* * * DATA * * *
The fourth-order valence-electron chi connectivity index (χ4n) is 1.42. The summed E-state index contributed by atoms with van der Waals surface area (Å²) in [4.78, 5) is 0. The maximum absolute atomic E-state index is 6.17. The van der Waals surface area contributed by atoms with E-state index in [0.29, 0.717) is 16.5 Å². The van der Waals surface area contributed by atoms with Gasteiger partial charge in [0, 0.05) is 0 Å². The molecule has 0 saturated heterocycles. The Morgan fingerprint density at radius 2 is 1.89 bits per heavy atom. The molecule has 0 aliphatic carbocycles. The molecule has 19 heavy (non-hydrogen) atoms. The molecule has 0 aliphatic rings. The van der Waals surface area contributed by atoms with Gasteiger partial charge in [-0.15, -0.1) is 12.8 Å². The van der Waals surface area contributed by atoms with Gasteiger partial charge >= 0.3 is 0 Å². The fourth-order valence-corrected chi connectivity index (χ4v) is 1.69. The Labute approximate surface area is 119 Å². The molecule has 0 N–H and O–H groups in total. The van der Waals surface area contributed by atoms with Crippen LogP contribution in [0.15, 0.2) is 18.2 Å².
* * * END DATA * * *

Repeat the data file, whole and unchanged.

The fourth-order valence-electron chi connectivity index (χ4n) is 1.42. The summed E-state index contributed by atoms with van der Waals surface area (Å²) in [4.78, 5) is 0. The maximum absolute atomic E-state index is 6.17. The van der Waals surface area contributed by atoms with E-state index in [0.29, 0.717) is 16.5 Å². The van der Waals surface area contributed by atoms with Gasteiger partial charge in [0, 0.05) is 0 Å². The molecule has 0 saturated heterocycles. The Morgan fingerprint density at radius 2 is 1.89 bits per heavy atom. The molecule has 0 aliphatic carbocycles. The molecule has 19 heavy (non-hydrogen) atoms. The molecule has 0 aliphatic rings. The van der Waals surface area contributed by atoms with Gasteiger partial charge in [-0.15, -0.1) is 12.8 Å². The van der Waals surface area contributed by atoms with Gasteiger partial charge >= 0.3 is 0 Å². The fourth-order valence-corrected chi connectivity index (χ4v) is 1.69. The Labute approximate surface area is 119 Å². The molecule has 0 N–H and O–H groups in total. The van der Waals surface area contributed by atoms with Crippen LogP contribution in [0.15, 0.2) is 18.2 Å².